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Dads Behind Bars Hope to Walk Out as Better Fathers

Behavior: In a prison classroom, men are trying to break a sad cycle. The stakes are high for them and for their children.


WASHINGTON — Until they were caught this last time, Joe is telling the class, he and his wife were dragging their two youngest ones around shoplifting 12, 13 hours a day, and the kids would be begging, "Daddy, please, we don't want to go to the malls again."

The other men in the parenting class either stare down at the gray linoleum tiles or up at the fluorescent lights. Their expressions suggest that they, too, are thinking of their children--how they've let them down, each in his own way--as they sit on hard plastic chairs in a classroom at the Montgomery County Jail.

The eight men in the room have volunteered to come to this eight-week class because they want to be good--or at least better--fathers.

The stakes for them and their children are high. Fatherlessness repeatedly shows up in studies as a leading indicator for a plethora of societal problems: infant mortality, alcohol and drug abuse, criminality, low test scores, depression--even suicide. The prisoners in the jail, commonly known as Seven Locks, know this firsthand; many of them are fatherless themselves. At least for the moment, they are intent on breaking the cycle.

Pat Rosenquist, a certified family life counselor, began the class as a pilot in 1985. Each week, she keeps driving home two major points: You are responsible for your children, and they will forgive almost anything but abandonment.

Most of the men have less than a year to serve. Some intend to live with their children when they get out; others merely hope to make contact.

As the first homework assignment, each man is to write a letter to his children on the topic, "I remember the day you were born." Sometimes the assignment has to be adapted to, "I remember the day I heard about the day you were born."

Rosenquist insists that the assignment be completed even when the men don't know where their children are or don't even remember their names.

She tells them: "Some day a 6-foot man is going to walk up and say, 'You are my dad.' You can say, 'I wrote a letter to you a long time ago but didn't know where you were. Here is the letter.' "

In the classroom, Joe is saying that he understands he has to pay for his crimes but that it really hurts to see how his children are paying, too. He wants his children to visit the jail, but he knows they will remember seeing him through the glass as long as they live.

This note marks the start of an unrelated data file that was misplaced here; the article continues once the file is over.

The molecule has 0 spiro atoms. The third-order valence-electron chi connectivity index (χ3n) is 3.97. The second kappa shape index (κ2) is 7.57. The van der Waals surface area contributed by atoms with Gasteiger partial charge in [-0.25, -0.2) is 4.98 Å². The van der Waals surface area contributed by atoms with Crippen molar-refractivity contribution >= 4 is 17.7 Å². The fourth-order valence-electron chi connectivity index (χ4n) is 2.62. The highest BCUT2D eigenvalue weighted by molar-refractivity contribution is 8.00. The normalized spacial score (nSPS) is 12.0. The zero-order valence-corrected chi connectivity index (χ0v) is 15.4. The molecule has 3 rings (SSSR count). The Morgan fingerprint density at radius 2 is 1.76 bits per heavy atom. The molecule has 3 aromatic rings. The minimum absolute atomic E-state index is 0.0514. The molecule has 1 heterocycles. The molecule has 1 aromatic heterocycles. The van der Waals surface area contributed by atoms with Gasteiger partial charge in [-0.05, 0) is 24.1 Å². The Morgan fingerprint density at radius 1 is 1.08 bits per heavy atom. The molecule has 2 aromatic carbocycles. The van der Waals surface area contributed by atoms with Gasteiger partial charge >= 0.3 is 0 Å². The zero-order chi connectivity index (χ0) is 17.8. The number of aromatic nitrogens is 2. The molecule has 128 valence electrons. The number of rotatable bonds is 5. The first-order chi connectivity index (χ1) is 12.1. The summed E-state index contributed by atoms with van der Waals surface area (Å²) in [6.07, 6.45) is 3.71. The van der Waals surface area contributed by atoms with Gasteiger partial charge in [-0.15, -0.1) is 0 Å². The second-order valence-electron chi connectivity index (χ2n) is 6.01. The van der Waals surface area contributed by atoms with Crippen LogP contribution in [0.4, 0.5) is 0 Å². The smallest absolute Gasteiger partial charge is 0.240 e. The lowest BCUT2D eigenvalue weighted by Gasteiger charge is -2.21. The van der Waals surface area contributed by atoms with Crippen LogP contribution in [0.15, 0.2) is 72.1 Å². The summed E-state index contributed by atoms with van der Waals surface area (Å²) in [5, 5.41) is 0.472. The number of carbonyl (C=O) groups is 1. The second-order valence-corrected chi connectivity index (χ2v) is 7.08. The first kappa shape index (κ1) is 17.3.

"It is hard to see your kid through that glass," George says. "My daughter looked at me yesterday like, 'How come you can't hold me?' But it's good to have that pain on a gut level. It will correct our behavior. It should hurt."

Then he breaks down.

"I don't want be a [jerk] when I get out," he says through his tears. "I really don't."

For a time, Rosenquist allows them to talk, only occasionally adding comments of her own. Joe mentions the questions that are unbearable, such as, "Daddy, are you coming to my birthday party?" He called his parents' house during the party for his 3-year-old. His 11-year-old got on the phone and reported that his wife--arrested with him but already released--hadn't shown up with the cake.

"She's gone again. Mama's gone," the girl said. Joe told her that she had to be strong for the two younger ones, that they were depending on her. Now he thinks he was putting too much pressure on her and wonders what he should have said.

He answers his own question.

"I didn't say, 'Kara, this isn't your fault.' I should have said that."

As often happens, thoughts of their children bring to mind their own childhoods.

Ralph Saah, the only prisoner who agreed to allow his full name to be used, says he'd heard that his 6-year-old son ran to his room and cried when he received his father's letter from jail. The boy sleeps with the letter under his pillow. An older son, who Saah says is skipping school and getting into trouble, never answered.

"He needs you straight up," a classmate tells Saah, who has since been released. "You need to get out of here and go get your son."

"I know he needs a lot of support," Saah says. For some reason, that reminds him of how he once went to his son's football game. "I'm sitting there thinking about how my father never came to my games. I was feeling more jealous than guilty."

It is time to bring structure to the class, and Rosenquist tells the men that one day, their children are going to look at them and ask themselves, "What did he give me? How did he parent me?" She wants them to begin by thinking about who parented them.

The men hunch over their desks and write a sentence or two about the most nurturing forces in their lives. Then they read aloud their answers.

"I had the normal--a grandmother and a grandfather."

"I never got a little hug or kiss. I had a lot of envy for my stepbrother, cause my stepmother hugged him."

"The military parented me. That's where I learned responsibility, and to be a man."

"This place kinda raised me in a way," reads Saah. "Seven Locks jail is like a community. It gave me a sense of wanting to belong to something, a sense of being."

Rosenquist leads the discussion from the importance of being nurtured to the idea that they can be positive forces in their own children's lives. They can employ the best of whatever they got, she tells them, and see through their parents' failures what they need to change.

Discipline is always rich ground for discussion. Sometimes the men will talk approvingly, even proudly, of how their fathers beat them. Rosenquist has a standard reply: "That didn't keep you out of here, did it?" Sometimes, she says, it's as if a light bulb goes off in their heads.

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